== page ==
But while Bendis's storytelling is a departure from his recent work, it's really Maleev who displays the biggest change in character. Free from the restraints of a sharp deadline and a set of rules and guidelines dictating what is and isn't acceptable in a mainstream comic, Alex's artwork is an explosion of creativity, experimentation and personal exploration. He ventures from David Mack-influenced sketchbook watercolors to richly layered noir-inspired shadow paintings to full-on pop art, all while maintaining a deep, rewarding connection to the central narrative. Despite these dalliances into uncharted territory, Maleev never loses sight of himself. Each panel might be trying something different, reaching and stretching in unexpected new ways, but at its heart there's never any question who's behind the pencil. He maintains his identity without question through every transformation. If this is a sign of what's on the horizon, Maleev may be on the cusp of something gigantic. It's breathtaking.

Listen, this series is not for everyone. I get that. If you don't have a soft spot for grime and grit, for revenge drenched with blood, this will not be your cup of tea. It's not for grandparents, nor for your children. It's also too bold for Marvel's main line, which makes its relationship with their creator-owned subsidiary, Icon Comics, a sensible one. But if you're looking for a smart series, spoiled characters making bad decisions in stressful environments and dealing with the repercussions when (and if) they should arise, if you're after amazing artwork, tremendous dialog and a twisting, turning plot… well, then by all means buy it. You won't be alone.

On a scale of 1 to 10, where 1 is poor and 10 is amazing...
Overall Score: 9

Thor: First Thunder #1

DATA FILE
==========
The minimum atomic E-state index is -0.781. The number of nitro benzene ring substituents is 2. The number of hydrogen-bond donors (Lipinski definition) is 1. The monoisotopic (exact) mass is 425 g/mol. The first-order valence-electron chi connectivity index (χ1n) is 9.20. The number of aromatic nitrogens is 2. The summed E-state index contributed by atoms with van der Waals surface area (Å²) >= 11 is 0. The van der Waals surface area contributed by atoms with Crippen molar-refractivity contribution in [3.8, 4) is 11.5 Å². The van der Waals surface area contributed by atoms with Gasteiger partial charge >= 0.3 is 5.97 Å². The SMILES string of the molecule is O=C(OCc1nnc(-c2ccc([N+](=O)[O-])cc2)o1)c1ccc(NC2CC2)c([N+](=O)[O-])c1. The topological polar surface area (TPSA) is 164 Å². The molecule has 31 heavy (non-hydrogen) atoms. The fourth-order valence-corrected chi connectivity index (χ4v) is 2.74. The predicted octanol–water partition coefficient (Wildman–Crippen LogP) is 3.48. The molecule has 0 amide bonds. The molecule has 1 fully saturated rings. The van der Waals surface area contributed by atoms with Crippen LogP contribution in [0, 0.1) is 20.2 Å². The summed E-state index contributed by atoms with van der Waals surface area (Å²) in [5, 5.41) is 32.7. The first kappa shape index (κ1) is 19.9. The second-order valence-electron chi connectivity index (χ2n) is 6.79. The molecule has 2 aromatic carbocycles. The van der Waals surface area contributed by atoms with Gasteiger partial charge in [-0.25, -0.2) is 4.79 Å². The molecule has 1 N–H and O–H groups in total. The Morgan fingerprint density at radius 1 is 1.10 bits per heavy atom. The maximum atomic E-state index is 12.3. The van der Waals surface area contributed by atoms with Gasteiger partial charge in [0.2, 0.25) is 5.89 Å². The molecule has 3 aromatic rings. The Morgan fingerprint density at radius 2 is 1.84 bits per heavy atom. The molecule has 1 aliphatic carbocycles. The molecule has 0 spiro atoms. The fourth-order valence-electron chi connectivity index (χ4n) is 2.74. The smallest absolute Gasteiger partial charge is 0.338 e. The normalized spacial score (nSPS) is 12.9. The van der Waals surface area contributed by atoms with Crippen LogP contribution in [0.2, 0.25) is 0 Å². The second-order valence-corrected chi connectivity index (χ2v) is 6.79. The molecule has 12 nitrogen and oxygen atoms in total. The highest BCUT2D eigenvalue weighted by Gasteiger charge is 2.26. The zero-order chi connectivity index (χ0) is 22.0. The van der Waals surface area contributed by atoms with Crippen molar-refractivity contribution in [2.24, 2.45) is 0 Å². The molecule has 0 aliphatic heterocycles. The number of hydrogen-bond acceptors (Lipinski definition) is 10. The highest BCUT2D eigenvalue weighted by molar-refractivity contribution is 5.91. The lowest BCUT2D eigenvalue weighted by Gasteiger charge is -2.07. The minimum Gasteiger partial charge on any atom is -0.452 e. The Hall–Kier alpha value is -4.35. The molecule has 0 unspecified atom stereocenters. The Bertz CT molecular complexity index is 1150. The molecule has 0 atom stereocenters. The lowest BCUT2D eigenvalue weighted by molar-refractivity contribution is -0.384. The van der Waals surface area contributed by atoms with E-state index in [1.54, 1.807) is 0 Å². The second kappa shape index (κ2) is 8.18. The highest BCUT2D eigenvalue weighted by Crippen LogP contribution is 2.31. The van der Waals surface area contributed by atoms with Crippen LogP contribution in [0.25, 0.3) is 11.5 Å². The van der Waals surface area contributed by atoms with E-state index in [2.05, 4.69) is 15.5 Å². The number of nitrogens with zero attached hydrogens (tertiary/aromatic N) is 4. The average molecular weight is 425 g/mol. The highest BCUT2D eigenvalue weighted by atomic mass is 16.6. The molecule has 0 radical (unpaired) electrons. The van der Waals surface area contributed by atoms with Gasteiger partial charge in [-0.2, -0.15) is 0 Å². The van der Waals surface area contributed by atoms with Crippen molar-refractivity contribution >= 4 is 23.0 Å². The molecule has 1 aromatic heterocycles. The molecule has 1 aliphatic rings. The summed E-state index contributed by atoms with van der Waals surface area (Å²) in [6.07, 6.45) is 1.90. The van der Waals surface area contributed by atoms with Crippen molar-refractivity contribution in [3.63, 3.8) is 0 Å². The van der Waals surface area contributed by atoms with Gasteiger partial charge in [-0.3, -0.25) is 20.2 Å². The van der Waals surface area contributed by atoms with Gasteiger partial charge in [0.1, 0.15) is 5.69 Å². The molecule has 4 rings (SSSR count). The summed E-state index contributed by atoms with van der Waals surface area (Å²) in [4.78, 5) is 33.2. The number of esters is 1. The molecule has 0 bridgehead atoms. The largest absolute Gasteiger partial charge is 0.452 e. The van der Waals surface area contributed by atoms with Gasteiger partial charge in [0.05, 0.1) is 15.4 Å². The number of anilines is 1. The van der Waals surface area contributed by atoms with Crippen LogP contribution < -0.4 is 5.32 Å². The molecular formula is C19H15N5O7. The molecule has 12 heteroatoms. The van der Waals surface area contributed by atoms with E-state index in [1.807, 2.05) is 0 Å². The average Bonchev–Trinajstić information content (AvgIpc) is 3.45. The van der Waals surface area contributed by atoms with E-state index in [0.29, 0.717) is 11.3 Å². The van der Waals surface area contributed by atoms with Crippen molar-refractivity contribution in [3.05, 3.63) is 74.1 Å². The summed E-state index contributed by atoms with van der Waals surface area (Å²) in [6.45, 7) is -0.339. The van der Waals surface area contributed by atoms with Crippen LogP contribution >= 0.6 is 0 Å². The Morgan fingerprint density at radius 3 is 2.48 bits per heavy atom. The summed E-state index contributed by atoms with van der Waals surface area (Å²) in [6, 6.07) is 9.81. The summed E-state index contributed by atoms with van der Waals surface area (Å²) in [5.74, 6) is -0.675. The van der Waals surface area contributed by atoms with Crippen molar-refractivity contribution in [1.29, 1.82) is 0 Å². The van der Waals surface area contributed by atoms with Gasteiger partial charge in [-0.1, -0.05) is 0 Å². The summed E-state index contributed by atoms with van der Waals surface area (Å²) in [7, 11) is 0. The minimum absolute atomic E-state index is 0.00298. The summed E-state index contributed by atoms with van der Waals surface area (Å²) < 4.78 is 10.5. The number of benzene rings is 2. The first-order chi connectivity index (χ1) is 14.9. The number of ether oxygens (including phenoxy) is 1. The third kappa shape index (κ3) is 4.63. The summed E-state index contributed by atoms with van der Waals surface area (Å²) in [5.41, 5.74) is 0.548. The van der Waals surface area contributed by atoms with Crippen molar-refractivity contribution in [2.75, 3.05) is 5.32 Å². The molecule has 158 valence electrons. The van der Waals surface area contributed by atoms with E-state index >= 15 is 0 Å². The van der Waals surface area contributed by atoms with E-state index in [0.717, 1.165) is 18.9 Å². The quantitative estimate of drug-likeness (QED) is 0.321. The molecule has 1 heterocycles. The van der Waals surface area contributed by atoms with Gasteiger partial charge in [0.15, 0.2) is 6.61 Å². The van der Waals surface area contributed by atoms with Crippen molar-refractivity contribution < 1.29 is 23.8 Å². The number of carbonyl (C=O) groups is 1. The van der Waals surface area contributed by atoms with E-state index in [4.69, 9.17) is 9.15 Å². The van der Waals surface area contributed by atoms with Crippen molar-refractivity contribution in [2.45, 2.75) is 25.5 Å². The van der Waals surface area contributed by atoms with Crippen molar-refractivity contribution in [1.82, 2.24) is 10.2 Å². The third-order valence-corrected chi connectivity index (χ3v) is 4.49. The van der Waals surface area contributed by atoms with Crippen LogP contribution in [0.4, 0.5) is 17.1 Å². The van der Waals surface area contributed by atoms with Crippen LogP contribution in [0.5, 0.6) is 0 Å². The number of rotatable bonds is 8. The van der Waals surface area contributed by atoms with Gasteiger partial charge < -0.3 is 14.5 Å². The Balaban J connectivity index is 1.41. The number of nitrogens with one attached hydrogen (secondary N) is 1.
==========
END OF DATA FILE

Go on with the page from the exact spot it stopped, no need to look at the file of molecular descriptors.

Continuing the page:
As if the title didn't make it patently obvious, First Thunder is, simply enough, a retelling of the origins of the mighty Thor. With a plot pulled nearly action-for-action from the character's original appearance in 1962's Journey Into Mystery #83, dedicated fans shouldn't expect many surprises in this mini-series, just a few modernizations and minor alterations.

Artist Tan Eng Huat is the first thing you'll notice – his inspired work fills the issue with richly detailed environments and strangely proportioned characters, an unusual blend of Leinil Yu and Aeon Flux's Peter Chung. First Thunder's small cast universally exhibits bulging cheeks, bent bones and awkward poses, but they do so against a sharp backdrop and smart, well-timed storyboards. Though his work does seem too cartoonish and exaggerated during the scenes featuring Thor himself, Huat feels right at home with the god of thunder's human host, Donald Blake. An early chase scene between Blake and an unidentified monstrous pursuer, in fact, serves as immediate proof that Huat knows what he's doing. His clever storytelling does such a good job of leading us through the action that the numerous accompanying narration boxes quickly start to feel like overkill.